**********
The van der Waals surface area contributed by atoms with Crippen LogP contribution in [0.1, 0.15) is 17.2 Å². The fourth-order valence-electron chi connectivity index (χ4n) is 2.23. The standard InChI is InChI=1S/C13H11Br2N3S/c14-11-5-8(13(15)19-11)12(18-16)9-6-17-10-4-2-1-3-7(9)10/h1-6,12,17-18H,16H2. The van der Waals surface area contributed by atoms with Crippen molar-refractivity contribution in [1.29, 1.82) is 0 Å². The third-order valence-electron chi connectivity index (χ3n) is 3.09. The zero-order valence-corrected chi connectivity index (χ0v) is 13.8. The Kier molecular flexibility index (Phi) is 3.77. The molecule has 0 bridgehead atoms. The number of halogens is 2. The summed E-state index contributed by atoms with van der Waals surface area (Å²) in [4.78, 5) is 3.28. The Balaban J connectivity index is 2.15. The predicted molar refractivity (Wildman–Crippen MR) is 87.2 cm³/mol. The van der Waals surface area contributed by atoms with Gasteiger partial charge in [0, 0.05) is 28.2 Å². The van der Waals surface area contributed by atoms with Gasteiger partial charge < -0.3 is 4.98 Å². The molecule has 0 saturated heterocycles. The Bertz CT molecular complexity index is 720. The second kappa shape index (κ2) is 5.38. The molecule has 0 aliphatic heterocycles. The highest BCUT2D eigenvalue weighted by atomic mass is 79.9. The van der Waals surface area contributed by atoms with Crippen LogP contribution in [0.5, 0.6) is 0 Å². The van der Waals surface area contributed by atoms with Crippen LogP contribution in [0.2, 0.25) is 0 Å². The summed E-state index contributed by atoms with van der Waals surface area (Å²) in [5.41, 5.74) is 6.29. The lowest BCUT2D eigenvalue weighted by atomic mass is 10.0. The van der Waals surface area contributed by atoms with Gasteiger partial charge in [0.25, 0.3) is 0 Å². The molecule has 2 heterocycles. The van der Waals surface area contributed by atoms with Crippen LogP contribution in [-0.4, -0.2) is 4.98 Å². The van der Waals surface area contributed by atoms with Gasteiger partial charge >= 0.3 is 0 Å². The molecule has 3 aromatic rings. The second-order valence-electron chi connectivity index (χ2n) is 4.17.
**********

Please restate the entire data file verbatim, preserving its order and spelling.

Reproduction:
The van der Waals surface area contributed by atoms with Crippen LogP contribution in [0.1, 0.15) is 17.2 Å². The fourth-order valence-electron chi connectivity index (χ4n) is 2.23. The standard InChI is InChI=1S/C13H11Br2N3S/c14-11-5-8(13(15)19-11)12(18-16)9-6-17-10-4-2-1-3-7(9)10/h1-6,12,17-18H,16H2. The van der Waals surface area contributed by atoms with Crippen molar-refractivity contribution in [1.29, 1.82) is 0 Å². The third-order valence-electron chi connectivity index (χ3n) is 3.09. The zero-order valence-corrected chi connectivity index (χ0v) is 13.8. The Kier molecular flexibility index (Phi) is 3.77. The molecule has 0 bridgehead atoms. The number of halogens is 2. The summed E-state index contributed by atoms with van der Waals surface area (Å²) in [4.78, 5) is 3.28. The Balaban J connectivity index is 2.15. The predicted molar refractivity (Wildman–Crippen MR) is 87.2 cm³/mol. The van der Waals surface area contributed by atoms with Gasteiger partial charge in [0, 0.05) is 28.2 Å². The van der Waals surface area contributed by atoms with Gasteiger partial charge < -0.3 is 4.98 Å². The molecule has 0 saturated heterocycles. The Bertz CT molecular complexity index is 720. The second kappa shape index (κ2) is 5.38. The molecule has 0 aliphatic heterocycles. The highest BCUT2D eigenvalue weighted by atomic mass is 79.9. The van der Waals surface area contributed by atoms with Crippen LogP contribution in [0.5, 0.6) is 0 Å². The van der Waals surface area contributed by atoms with Crippen LogP contribution in [0.2, 0.25) is 0 Å². The summed E-state index contributed by atoms with van der Waals surface area (Å²) in [5.41, 5.74) is 6.29. The lowest BCUT2D eigenvalue weighted by atomic mass is 10.0. The van der Waals surface area contributed by atoms with Gasteiger partial charge in [0.25, 0.3) is 0 Å². The molecule has 2 heterocycles. The van der Waals surface area contributed by atoms with Crippen LogP contribution in [-0.4, -0.2) is 4.98 Å². The van der Waals surface area contributed by atoms with Gasteiger partial charge >= 0.3 is 0 Å². The molecule has 3 aromatic rings. The second-order valence-electron chi connectivity index (χ2n) is 4.17.